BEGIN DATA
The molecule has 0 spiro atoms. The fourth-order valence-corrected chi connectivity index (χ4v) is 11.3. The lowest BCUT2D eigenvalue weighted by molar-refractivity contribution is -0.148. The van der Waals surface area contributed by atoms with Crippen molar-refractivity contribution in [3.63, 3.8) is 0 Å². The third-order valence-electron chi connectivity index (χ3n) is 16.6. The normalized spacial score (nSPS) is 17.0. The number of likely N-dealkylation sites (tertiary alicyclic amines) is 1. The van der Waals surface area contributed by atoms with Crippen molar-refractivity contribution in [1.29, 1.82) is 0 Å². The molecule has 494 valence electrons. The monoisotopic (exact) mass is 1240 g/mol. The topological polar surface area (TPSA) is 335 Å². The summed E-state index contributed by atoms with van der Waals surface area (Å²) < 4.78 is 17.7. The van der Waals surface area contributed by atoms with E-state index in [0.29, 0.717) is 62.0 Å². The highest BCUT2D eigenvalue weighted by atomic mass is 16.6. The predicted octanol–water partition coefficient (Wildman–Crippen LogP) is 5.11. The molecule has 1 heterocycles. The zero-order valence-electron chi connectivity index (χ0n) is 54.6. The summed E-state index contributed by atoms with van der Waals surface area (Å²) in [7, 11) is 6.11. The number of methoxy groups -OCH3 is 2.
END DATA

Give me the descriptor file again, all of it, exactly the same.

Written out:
The molecule has 0 spiro atoms. The fourth-order valence-corrected chi connectivity index (χ4v) is 11.3. The lowest BCUT2D eigenvalue weighted by molar-refractivity contribution is -0.148. The van der Waals surface area contributed by atoms with Crippen molar-refractivity contribution in [3.63, 3.8) is 0 Å². The third-order valence-electron chi connectivity index (χ3n) is 16.6. The normalized spacial score (nSPS) is 17.0. The number of likely N-dealkylation sites (tertiary alicyclic amines) is 1. The van der Waals surface area contributed by atoms with Crippen molar-refractivity contribution in [1.29, 1.82) is 0 Å². The molecule has 494 valence electrons. The monoisotopic (exact) mass is 1240 g/mol. The topological polar surface area (TPSA) is 335 Å². The summed E-state index contributed by atoms with van der Waals surface area (Å²) < 4.78 is 17.7. The van der Waals surface area contributed by atoms with E-state index in [0.29, 0.717) is 62.0 Å². The highest BCUT2D eigenvalue weighted by atomic mass is 16.6. The predicted octanol–water partition coefficient (Wildman–Crippen LogP) is 5.11. The molecule has 1 heterocycles. The zero-order valence-electron chi connectivity index (χ0n) is 54.6. The summed E-state index contributed by atoms with van der Waals surface area (Å²) in [7, 11) is 6.11. The number of methoxy groups -OCH3 is 2.